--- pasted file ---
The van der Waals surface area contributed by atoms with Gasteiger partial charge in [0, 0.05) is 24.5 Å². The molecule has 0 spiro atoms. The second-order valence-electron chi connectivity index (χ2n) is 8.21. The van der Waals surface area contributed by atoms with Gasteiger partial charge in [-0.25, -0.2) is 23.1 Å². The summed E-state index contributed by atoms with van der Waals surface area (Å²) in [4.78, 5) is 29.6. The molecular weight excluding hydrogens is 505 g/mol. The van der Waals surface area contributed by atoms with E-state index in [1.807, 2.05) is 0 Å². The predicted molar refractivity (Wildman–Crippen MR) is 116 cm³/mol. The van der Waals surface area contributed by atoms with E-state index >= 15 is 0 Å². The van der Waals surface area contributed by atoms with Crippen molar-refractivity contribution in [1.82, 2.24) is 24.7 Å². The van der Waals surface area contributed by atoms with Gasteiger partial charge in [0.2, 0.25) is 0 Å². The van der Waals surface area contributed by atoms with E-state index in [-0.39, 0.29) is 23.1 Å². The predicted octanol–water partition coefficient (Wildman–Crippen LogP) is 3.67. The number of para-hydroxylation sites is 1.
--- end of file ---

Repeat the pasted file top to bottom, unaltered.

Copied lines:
The van der Waals surface area contributed by atoms with Gasteiger partial charge in [0, 0.05) is 24.5 Å². The molecule has 0 spiro atoms. The second-order valence-electron chi connectivity index (χ2n) is 8.21. The van der Waals surface area contributed by atoms with Gasteiger partial charge in [-0.25, -0.2) is 23.1 Å². The summed E-state index contributed by atoms with van der Waals surface area (Å²) in [4.78, 5) is 29.6. The molecular weight excluding hydrogens is 505 g/mol. The van der Waals surface area contributed by atoms with E-state index in [1.807, 2.05) is 0 Å². The predicted molar refractivity (Wildman–Crippen MR) is 116 cm³/mol. The van der Waals surface area contributed by atoms with E-state index >= 15 is 0 Å². The van der Waals surface area contributed by atoms with Crippen molar-refractivity contribution in [1.82, 2.24) is 24.7 Å². The van der Waals surface area contributed by atoms with Gasteiger partial charge in [0.2, 0.25) is 0 Å². The van der Waals surface area contributed by atoms with E-state index in [-0.39, 0.29) is 23.1 Å². The predicted octanol–water partition coefficient (Wildman–Crippen LogP) is 3.67. The number of para-hydroxylation sites is 1.